Lucy chuckled, "Yes, I suppose it is. Well, let me know when you meet the neighbors."
Evelyn plopped down on the oversized recliner after the last guest had left. She loved having parties and was especially proud of her new home, but it was always such a relief when it was over. Phillip sat down on the couch. "Glad it's over?"
"Yes. I don't want to get up, but I guess I should take care of the dishes. I can at least get the dishwasher loaded." Evelyn pulled herself out of the recliner. Phillip went back outside to clean up the patio and barbeque area while she loaded the dishwasher. Forcing herself to continue, even though she only wanted to sit back down, she finished washing all the dishes. When they were done with the clean-up, they sat snuggled together on the couch and watched some TV until there was nothing else on to keep them entertained, so they headed to bed. Phillip turned out the light and climbed into bed. Evelyn went to the window to make sure the curtains were pulled closed. She didn't want the morning sun getting through the curtain before she was ready to be woken up. Evelyn looked out the window to the house across the street. It was dark and she could see nothing of the house except a single light shining in the foyer of the home. She closed the curtains and got into bed.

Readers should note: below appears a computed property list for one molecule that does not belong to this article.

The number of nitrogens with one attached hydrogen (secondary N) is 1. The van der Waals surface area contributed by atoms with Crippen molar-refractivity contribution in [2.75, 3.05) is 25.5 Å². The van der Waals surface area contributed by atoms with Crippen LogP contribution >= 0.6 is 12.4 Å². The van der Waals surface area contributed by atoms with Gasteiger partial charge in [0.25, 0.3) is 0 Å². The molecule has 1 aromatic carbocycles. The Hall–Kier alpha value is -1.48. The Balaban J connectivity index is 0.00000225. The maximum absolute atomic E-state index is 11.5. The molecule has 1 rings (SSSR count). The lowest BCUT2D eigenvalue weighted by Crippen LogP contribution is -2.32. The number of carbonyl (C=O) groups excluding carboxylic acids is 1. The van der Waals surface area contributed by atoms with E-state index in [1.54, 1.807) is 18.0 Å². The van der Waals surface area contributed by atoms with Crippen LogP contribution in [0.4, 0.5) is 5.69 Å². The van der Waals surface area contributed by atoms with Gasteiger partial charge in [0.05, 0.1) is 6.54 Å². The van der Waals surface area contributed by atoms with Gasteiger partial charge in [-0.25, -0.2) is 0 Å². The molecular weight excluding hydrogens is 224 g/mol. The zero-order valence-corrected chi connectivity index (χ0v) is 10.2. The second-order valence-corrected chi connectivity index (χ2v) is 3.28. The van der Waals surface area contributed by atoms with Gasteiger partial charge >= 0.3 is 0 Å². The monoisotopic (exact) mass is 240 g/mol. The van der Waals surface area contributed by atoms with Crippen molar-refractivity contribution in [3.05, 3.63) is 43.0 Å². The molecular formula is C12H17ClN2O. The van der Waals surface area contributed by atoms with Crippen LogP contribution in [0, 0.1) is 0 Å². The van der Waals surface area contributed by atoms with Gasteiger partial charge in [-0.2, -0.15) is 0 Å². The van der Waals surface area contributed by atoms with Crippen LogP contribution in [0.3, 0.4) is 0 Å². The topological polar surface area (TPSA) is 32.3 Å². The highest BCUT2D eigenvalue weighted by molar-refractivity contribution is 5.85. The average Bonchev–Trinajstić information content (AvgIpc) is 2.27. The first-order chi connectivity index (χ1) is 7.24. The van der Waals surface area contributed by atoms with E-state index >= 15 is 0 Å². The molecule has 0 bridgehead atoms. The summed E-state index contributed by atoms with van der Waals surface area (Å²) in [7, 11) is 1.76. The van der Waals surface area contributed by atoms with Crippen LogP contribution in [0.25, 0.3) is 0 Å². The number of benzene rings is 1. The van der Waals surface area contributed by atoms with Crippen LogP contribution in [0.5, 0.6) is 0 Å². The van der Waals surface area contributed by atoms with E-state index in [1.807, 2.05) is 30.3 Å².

The next morning was a Saturday. Oh how Evelyn loved Saturdays. No work to get up and go to. Today she planned on spending the morning in the front yard, cleaning out the flower beds and planting some new flowers around the porch. The sun was shining and the sky was clear. She was glad for the tree in the front yard to provide a little bit of shade.
She had been out front many, many times since moving in and had knew there was a house across from theirs, but she had never taken the time to really notice it. Today she did. The home was two storied and similar in size and shape to their home. Probably built around the same time, Evelyn thought. However, the home across the street didn't look like it had been nearly as well cared for. The roof was metal and rusted. The gutters were bent and broken in some places. Ivy grew up one side of the house. All the windows were dark and covered on the inside by dark curtains. The front door had a large piece of glass at the top and the door frame was surrounded by panes of glass. She could see the foyer light was still on.
The lawn of the home was well cared for. It had recently been mown and the large bush that sat in the middle of the yard was trimmed and neat. Evelyn noticed the driveway, or what was left of it. It was a rock path, like their driveway, but the rocky path of the other house was completely grown over with grass after the first three feet. No one had used that driveway in a very long time. Evelyn shrugged her shoulders and went to work in the flower bed.